And whenever I have the opportunity to play,

for me, it is because music is a gift.

It's a blessing

for us to be able to connect with other people.

That is what music is to me.

It is never about this performance

not making some people happy,

it's about connection and that connectivity,

that's to me the most important thing about it all.

(gentle bass and piano music)

I love "I Must Tell Jesus" a traditional Baptist hymn.

I've always loved this tune.

When you're a child, it's so funny,

you hear this when you're a kid in church

and people will say, I sat and I sang these hymns

when I was a kid and they meant nothing to me.

And then I become an adult

and now they mean everything to me.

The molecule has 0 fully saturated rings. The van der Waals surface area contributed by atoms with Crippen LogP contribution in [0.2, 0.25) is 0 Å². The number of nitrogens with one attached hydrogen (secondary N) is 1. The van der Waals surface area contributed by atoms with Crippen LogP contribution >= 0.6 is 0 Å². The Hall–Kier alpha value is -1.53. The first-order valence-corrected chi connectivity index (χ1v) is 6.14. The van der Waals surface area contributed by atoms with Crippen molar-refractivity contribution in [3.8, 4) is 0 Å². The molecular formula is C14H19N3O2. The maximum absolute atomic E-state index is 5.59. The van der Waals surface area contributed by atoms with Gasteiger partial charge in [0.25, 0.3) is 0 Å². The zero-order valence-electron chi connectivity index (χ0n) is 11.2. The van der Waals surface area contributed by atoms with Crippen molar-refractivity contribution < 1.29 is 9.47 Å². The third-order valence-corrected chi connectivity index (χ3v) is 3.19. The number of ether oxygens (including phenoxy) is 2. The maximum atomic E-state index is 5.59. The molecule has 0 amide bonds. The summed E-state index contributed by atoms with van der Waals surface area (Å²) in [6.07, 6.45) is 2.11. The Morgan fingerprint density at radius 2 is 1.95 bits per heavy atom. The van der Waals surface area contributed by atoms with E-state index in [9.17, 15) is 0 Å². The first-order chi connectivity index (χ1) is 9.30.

And "I Must Tell Jesus" is one of those hymns

where as a kid, I loved the melody.

I think I fell in love with the melody first

'cause the words weren't that impactful.

I mean, the kids might have different experiences,

but as a kid, I mean,

we see the world is not life and its full experiences,

particularly if you're really young,

but like the chorus "I must tell Jesus,

I must tell Jesus, I cannot bear these burdens alone."

So despite all the travesties

and despite all the hardships,

we have a friend in Jesus.

We have someone who will comfort us

and take on the world's problems for us.

And it's a relief.

(beautiful bass and piano music)

- [Tim] Joseph Conyers' role

within the Philadelphia Orchestra

is only one part of who he is.

For him, music is more than notes on a page

or sound in the air.

It's a tool for social change in communities